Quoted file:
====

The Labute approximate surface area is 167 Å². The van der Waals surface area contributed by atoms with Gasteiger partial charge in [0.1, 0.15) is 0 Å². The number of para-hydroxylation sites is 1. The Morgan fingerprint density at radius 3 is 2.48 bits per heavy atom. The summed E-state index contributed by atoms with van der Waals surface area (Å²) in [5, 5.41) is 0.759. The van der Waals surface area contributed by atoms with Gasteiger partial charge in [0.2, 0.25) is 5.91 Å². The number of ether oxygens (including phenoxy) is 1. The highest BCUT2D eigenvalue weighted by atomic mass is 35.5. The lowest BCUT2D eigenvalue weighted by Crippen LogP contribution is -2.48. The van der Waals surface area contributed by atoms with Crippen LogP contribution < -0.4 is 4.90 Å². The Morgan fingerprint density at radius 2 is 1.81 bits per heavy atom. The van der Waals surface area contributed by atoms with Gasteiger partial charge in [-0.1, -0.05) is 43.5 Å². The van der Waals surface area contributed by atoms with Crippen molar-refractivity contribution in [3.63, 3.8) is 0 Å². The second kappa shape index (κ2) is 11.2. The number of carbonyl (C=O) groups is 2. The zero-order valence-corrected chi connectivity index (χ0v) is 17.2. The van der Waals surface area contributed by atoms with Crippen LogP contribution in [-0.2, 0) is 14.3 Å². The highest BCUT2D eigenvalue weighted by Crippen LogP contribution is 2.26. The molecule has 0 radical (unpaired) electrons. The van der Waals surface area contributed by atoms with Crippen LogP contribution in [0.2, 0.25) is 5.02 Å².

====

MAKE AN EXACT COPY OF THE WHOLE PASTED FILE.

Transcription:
The Labute approximate surface area is 167 Å². The van der Waals surface area contributed by atoms with Gasteiger partial charge in [0.1, 0.15) is 0 Å². The number of para-hydroxylation sites is 1. The Morgan fingerprint density at radius 3 is 2.48 bits per heavy atom. The summed E-state index contributed by atoms with van der Waals surface area (Å²) in [5, 5.41) is 0.759. The van der Waals surface area contributed by atoms with Gasteiger partial charge in [0.2, 0.25) is 5.91 Å². The number of ether oxygens (including phenoxy) is 1. The highest BCUT2D eigenvalue weighted by atomic mass is 35.5. The lowest BCUT2D eigenvalue weighted by Crippen LogP contribution is -2.48. The van der Waals surface area contributed by atoms with Crippen LogP contribution < -0.4 is 4.90 Å². The Morgan fingerprint density at radius 2 is 1.81 bits per heavy atom. The van der Waals surface area contributed by atoms with Gasteiger partial charge in [-0.1, -0.05) is 43.5 Å². The van der Waals surface area contributed by atoms with Crippen molar-refractivity contribution in [3.63, 3.8) is 0 Å². The second kappa shape index (κ2) is 11.2. The number of carbonyl (C=O) groups is 2. The zero-order valence-corrected chi connectivity index (χ0v) is 17.2. The van der Waals surface area contributed by atoms with Crippen LogP contribution in [-0.2, 0) is 14.3 Å². The highest BCUT2D eigenvalue weighted by Crippen LogP contribution is 2.26. The molecule has 0 radical (unpaired) electrons. The van der Waals surface area contributed by atoms with Crippen LogP contribution in [0.2, 0.25) is 5.02 Å².